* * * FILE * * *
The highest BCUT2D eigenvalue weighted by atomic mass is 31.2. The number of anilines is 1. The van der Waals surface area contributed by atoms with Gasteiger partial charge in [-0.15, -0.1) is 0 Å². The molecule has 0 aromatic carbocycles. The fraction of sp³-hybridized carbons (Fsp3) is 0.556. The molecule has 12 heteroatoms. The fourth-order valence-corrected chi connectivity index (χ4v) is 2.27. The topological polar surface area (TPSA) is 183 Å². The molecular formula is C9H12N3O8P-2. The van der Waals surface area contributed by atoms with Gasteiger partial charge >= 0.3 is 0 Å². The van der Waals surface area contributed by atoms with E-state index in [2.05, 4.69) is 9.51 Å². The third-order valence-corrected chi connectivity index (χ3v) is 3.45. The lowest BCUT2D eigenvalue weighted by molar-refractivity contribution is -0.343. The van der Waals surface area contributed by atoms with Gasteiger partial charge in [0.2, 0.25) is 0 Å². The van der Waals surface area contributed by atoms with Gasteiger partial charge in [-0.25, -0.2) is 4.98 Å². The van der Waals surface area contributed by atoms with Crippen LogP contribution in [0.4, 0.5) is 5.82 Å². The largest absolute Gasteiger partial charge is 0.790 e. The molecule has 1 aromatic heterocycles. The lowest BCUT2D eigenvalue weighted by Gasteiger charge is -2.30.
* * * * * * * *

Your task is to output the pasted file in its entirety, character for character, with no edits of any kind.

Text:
The highest BCUT2D eigenvalue weighted by atomic mass is 31.2. The number of anilines is 1. The van der Waals surface area contributed by atoms with Gasteiger partial charge in [-0.15, -0.1) is 0 Å². The molecule has 0 aromatic carbocycles. The fraction of sp³-hybridized carbons (Fsp3) is 0.556. The molecule has 12 heteroatoms. The fourth-order valence-corrected chi connectivity index (χ4v) is 2.27. The topological polar surface area (TPSA) is 183 Å². The molecular formula is C9H12N3O8P-2. The van der Waals surface area contributed by atoms with Gasteiger partial charge >= 0.3 is 0 Å². The van der Waals surface area contributed by atoms with E-state index in [2.05, 4.69) is 9.51 Å². The third-order valence-corrected chi connectivity index (χ3v) is 3.45. The lowest BCUT2D eigenvalue weighted by molar-refractivity contribution is -0.343. The van der Waals surface area contributed by atoms with Gasteiger partial charge in [0.2, 0.25) is 0 Å². The van der Waals surface area contributed by atoms with Gasteiger partial charge in [-0.25, -0.2) is 4.98 Å². The van der Waals surface area contributed by atoms with Crippen LogP contribution in [0.4, 0.5) is 5.82 Å². The largest absolute Gasteiger partial charge is 0.790 e. The molecule has 1 aromatic heterocycles. The lowest BCUT2D eigenvalue weighted by Gasteiger charge is -2.30.